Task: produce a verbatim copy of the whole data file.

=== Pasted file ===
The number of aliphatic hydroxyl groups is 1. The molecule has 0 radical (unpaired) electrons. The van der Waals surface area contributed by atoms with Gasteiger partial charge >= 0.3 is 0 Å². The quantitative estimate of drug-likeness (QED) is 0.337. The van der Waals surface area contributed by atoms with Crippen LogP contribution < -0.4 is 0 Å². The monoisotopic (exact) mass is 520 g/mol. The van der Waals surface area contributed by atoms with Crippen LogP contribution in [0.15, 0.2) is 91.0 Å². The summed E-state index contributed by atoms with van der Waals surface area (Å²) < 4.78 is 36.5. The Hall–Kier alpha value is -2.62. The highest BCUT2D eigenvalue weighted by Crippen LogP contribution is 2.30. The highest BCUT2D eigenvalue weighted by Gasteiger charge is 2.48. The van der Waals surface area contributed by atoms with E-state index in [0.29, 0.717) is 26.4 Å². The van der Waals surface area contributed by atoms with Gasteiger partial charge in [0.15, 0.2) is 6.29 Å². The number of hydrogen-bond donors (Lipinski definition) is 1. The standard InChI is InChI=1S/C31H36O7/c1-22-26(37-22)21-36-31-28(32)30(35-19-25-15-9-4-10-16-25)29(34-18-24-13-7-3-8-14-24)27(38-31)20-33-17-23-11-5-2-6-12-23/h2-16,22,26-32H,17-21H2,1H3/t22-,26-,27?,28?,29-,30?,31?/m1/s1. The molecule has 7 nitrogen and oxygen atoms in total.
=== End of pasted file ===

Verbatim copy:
The number of aliphatic hydroxyl groups is 1. The molecule has 0 radical (unpaired) electrons. The van der Waals surface area contributed by atoms with Gasteiger partial charge >= 0.3 is 0 Å². The quantitative estimate of drug-likeness (QED) is 0.337. The van der Waals surface area contributed by atoms with Crippen LogP contribution < -0.4 is 0 Å². The monoisotopic (exact) mass is 520 g/mol. The van der Waals surface area contributed by atoms with Crippen LogP contribution in [0.15, 0.2) is 91.0 Å². The summed E-state index contributed by atoms with van der Waals surface area (Å²) < 4.78 is 36.5. The Hall–Kier alpha value is -2.62. The highest BCUT2D eigenvalue weighted by Crippen LogP contribution is 2.30. The highest BCUT2D eigenvalue weighted by Gasteiger charge is 2.48. The van der Waals surface area contributed by atoms with E-state index in [0.29, 0.717) is 26.4 Å². The van der Waals surface area contributed by atoms with Gasteiger partial charge in [0.15, 0.2) is 6.29 Å². The number of hydrogen-bond donors (Lipinski definition) is 1. The standard InChI is InChI=1S/C31H36O7/c1-22-26(37-22)21-36-31-28(32)30(35-19-25-15-9-4-10-16-25)29(34-18-24-13-7-3-8-14-24)27(38-31)20-33-17-23-11-5-2-6-12-23/h2-16,22,26-32H,17-21H2,1H3/t22-,26-,27?,28?,29-,30?,31?/m1/s1. The molecule has 7 nitrogen and oxygen atoms in total.